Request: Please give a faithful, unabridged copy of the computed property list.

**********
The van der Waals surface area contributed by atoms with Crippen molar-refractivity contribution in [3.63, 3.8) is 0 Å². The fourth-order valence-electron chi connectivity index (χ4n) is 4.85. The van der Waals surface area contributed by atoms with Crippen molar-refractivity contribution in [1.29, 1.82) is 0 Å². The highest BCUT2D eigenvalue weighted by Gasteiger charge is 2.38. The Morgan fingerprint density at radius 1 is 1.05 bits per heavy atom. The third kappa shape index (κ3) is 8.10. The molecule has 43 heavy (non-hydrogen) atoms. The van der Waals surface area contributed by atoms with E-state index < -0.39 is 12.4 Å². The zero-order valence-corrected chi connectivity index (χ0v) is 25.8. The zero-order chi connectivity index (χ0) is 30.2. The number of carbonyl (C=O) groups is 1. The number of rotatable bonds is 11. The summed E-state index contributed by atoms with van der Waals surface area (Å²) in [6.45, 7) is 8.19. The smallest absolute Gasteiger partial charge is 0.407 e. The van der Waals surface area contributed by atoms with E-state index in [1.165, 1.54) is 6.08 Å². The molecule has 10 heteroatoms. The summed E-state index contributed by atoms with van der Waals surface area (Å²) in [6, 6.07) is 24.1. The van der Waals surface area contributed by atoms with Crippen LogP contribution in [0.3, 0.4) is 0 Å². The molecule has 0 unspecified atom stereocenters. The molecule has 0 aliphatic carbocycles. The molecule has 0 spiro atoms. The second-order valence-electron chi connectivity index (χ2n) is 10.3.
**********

The van der Waals surface area contributed by atoms with Crippen molar-refractivity contribution in [3.63, 3.8) is 0 Å². The fourth-order valence-electron chi connectivity index (χ4n) is 4.85. The van der Waals surface area contributed by atoms with Crippen molar-refractivity contribution in [1.29, 1.82) is 0 Å². The highest BCUT2D eigenvalue weighted by Gasteiger charge is 2.38. The Morgan fingerprint density at radius 1 is 1.05 bits per heavy atom. The third kappa shape index (κ3) is 8.10. The molecule has 43 heavy (non-hydrogen) atoms. The van der Waals surface area contributed by atoms with E-state index < -0.39 is 12.4 Å². The zero-order valence-corrected chi connectivity index (χ0v) is 25.8. The zero-order chi connectivity index (χ0) is 30.2. The number of carbonyl (C=O) groups is 1. The number of rotatable bonds is 11. The summed E-state index contributed by atoms with van der Waals surface area (Å²) in [6.45, 7) is 8.19. The smallest absolute Gasteiger partial charge is 0.407 e. The van der Waals surface area contributed by atoms with E-state index in [1.165, 1.54) is 6.08 Å². The molecule has 10 heteroatoms. The summed E-state index contributed by atoms with van der Waals surface area (Å²) in [6, 6.07) is 24.1. The van der Waals surface area contributed by atoms with Crippen LogP contribution in [0.3, 0.4) is 0 Å². The molecule has 0 unspecified atom stereocenters. The molecule has 0 aliphatic carbocycles. The molecule has 0 spiro atoms. The second-order valence-electron chi connectivity index (χ2n) is 10.3.